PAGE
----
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Opposition fails to derail tourism plan

The City of Vernon is proceeding with plans to move the tourism information centre into a building next to Civic Arena.  - Photo Submitted
The City of Vernon is proceeding with plans to move the tourism information centre into a building next to Civic Arena.
— image credit: Photo Submitted

Vernon politicians remain committed to a tourism strategy despite vocal opposition.

About 35 residents attended a public hearing Monday and while most spoke against rezoning 3004 39th Avenue  to allow for a tourism booth, council voted 4-1 for third reading of the zoning bylaw.

“We decided in November that consolidating (tourism booths) is a good idea and being close to downtown is good for economic development,” said Coun. Brian Quiring.

However, that view wasn’t supported by most of the residents in the audience.

“This is a very high-density neighbourhood,” said Maurie Deaton, who owns property near the site next to Civic Arena. “You’re asking for 16,000 people and their dogs to be in their backyards. Tourism is important but so are the people in the neighbourhood.”

Much of the concern revolved around traffic and  the view that vehicles, including large RVs, will have a difficult time getting from the highway  and on to 39th Avenue.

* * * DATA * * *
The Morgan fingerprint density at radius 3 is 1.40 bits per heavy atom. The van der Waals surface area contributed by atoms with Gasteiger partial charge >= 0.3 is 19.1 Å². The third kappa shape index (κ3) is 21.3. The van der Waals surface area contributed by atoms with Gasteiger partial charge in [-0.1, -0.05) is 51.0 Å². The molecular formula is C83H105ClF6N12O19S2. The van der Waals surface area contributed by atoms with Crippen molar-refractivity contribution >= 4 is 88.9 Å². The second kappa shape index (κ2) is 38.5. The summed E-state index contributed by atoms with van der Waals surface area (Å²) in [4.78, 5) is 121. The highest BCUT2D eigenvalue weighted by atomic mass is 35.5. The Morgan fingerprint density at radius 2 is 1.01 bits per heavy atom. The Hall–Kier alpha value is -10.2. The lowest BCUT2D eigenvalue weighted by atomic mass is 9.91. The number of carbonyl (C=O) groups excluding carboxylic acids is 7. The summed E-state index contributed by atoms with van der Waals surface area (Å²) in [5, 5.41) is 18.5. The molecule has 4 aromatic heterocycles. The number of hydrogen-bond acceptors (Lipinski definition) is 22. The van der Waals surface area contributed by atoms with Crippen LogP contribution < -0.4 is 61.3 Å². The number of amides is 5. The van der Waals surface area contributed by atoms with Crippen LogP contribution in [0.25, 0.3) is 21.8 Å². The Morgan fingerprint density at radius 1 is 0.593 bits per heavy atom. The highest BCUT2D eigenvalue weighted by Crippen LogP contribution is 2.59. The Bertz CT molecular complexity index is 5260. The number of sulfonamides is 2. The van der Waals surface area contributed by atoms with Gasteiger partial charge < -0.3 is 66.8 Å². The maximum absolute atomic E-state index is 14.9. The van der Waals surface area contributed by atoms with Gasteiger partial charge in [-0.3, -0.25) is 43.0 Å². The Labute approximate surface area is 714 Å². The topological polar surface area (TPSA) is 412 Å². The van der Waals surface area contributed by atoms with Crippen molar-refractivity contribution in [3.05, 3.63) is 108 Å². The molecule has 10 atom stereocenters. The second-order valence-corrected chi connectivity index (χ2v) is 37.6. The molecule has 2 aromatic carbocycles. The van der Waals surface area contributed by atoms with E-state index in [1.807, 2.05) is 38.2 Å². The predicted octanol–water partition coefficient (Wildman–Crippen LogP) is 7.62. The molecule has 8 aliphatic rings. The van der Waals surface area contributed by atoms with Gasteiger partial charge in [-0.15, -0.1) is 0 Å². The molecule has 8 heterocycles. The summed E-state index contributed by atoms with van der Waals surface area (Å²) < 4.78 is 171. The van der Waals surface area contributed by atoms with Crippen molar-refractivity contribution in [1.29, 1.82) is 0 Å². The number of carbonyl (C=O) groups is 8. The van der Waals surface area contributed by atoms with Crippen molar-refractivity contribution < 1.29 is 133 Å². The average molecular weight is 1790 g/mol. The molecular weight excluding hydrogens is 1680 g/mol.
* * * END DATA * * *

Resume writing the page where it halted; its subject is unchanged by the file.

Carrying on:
“There’s a turning lane but no (turning) light. You can’t get off there,” said resident Roy Heinrichs, adding that vehicles waiting to turn will back up traffic.

A left-turn light on 32nd Street could cost $140,000, with it being split between the city and the Ministry of Transportation. The city would be responsible for any turn lights on 27th Street.

Some speakers also suggested that large RVs will be unable to make right-hand turns on to 39th Avenue from 32nd Street.

Many of the speakers stated the current north and south tourism booths serve the needs of visitors and the city’s centralization plan will not work.

“Tourist centres should be visible. By relocating it to 39th Avenue, it’s not visible,” said resident Eric Jackson.

Mike Mattinson, who runs a bed and breakfast, is concerned visitors won’t find the new tourism centre and that will disrupt his customer flow.

“Seventy per cent of my business comes from the visitors centre,” he said. “If customers don’t go into that rezoned area, we go under.”

However, support for the city’s plan came from businessperson Ingrid Baron, who says the 39th Avenue site is near hotels and restaurants.

“It will be a catalyst to beautify the area,” said Baron, a member of the city’s tourism advisory committee.

When it came time for third reading for the rezoning bylaw, a majority of council was in favour.

“A traffic study has been done and it shows there’s enough room to turn,” said Coun. Catherine Lord.

Coun. Juliette Cunningham is confident visitors will find the new location.

“We’ll have signage. If someone is determined to stay at a bed and breakfast in the community, they will find the tourist information centre,” she said.

The only council member to vote against third reading was Bob Spiers (Mary-Jo O’Keefe was absent).

“I’m getting more concerned about the economics. I’m not sure the (financial) figures are accurate,” he said.

City staff have stated that centralizing tourism services will save $70,000 annually and $292,215 will be needed to renovate the building.

The rezoning bylaw could be adopted by council  March 10.

 

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